By Laura Gaskill, Houzz
With real estate prices not what they once were, to put it mildly, it’s only natural for homeowners preparing to sell to be thinking of ways to up their home’s value. But it simply doesn’t make sense to throw money into a big remodeling project that won’t end up netting a higher sale price in the end. What’s a homeowner to do?
Learn what buyers want, then start early (so you can enjoy your hard work before you sell) and small (to avoid excessive spending) for the best possible results. These 10 home improvement projects make smart use of your time and resources.
Coates Design Architects Seattle, original photo on Houzz
1. Hire a pro. Consider hiring a pro to take a look at your home and offer advice. One morning spent with a home inspector, a real estate agent or a local designer can give you insight into what potential buyers will see when they look at your home — and can save you money in the long run.
2. Invest early in landscaping. A beautifully landscaped yard with gorgeous, mature shade trees can be a big selling point, but you’ll need to allow for at least several years of growth to make the most of your investment. Make planting a priority early on, and be sure to seek out expert advice on the proper placement and care of your trees and yard.
Helios Design Group, original photo on Houzz
3. Power wash paths and siding. Giving your home’s exterior and paved areas a power wash can be nearly as dramatic as repainting, for a much lower cost. Rent a machine from your local hardware store if you don’t have one.
4. Maintain green lawns. Sad, neglected lawns are a major turnoff to potential buyers. Maintaining a healthy lawn from the beginning with regular care is the least expensive route, though laying new sod can be worth the dramatic improvement in curb appeal if you don’t have time to start from seed.
Gast Architects, original photo on Houzz
5. Upgrade exterior doors. Curb appeal will help sell your house; it’s as simple as that. And the way your home looks from the outside depends a lot on the condition of your front door (and the garage door, if it’s visible from the street).
6. Remove eyesores. Outdated wallpaper, tacky light fixtures, stained carpets and popcorn ceilings are all good candidates for updating. The replacements need not be high-end; just think clean, simple and contemporary.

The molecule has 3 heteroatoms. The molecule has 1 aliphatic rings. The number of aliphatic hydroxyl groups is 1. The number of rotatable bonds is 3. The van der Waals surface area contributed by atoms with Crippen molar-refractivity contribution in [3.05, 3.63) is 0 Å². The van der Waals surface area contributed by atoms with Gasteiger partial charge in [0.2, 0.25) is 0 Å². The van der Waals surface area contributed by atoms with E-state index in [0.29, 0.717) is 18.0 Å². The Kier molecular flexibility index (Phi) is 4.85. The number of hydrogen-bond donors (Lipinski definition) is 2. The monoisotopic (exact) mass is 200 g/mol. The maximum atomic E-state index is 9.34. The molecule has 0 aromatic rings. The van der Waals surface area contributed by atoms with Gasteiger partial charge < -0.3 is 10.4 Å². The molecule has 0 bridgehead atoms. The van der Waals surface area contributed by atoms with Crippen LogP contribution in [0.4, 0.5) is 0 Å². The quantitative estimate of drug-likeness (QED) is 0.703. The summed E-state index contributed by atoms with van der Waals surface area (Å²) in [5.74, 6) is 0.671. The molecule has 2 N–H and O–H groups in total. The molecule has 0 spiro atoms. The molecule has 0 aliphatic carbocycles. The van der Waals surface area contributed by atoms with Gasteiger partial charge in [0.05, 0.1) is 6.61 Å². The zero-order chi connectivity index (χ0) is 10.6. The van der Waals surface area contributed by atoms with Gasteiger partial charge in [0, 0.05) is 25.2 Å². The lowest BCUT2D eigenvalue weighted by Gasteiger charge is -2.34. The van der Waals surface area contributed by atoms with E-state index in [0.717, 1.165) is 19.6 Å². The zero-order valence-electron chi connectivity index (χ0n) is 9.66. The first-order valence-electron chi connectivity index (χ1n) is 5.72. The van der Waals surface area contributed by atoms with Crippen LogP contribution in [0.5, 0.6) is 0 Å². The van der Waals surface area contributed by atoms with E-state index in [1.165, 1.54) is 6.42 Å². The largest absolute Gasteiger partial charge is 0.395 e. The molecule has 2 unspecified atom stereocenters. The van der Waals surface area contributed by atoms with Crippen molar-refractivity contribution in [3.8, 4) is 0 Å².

Tracey Stephens Interior Design Inc, original photo on Houzz
7. Minor kitchen renovations bank the biggest return. If your kitchen is fairly current, you may want to leave it alone — remodeling a kitchen comes with a hefty cost, and you may only be able to recoup around 65 percent of your investment. Smaller updates such as painting or refinishing cabinets that are still in good shape, or upgrading to Energy Star appliances, can refresh your kitchen’s look at a fraction of the cost.
8. French doors add more than light. If you are looking for a special feature to add to your home, consider replacing a door or several windows with French doors. Not only will they let in more light, but the open feel they provide makes the whole space feel larger. Plus, they make for a romantic addition to your home’s sale ad. “French doors leading to the garden” — now that has a nice ring to it!
Union Studio, Architecture & Community Design, original photo on Houzz
9. Choose current paint colors. A fresh, crisp paint job in modern neutrals like gray and putty shows off your home to best advantage. Don’t feel you have to avoid all color; just be aware that the bolder your choice, the more likely it is that it won’t agree with someone. An overly bright or badly chipped exterior paint color may need refreshing too, so don’t stop with the indoors.
10. Build in extra storage. Another great investment is to add built-in shelving or cabinets in halls, garages or anywhere you have the space. Buyers love seeing great storage, so this can add a lot of appeal — and if you are able to do some of the work yourself, you can keep costs reasonable.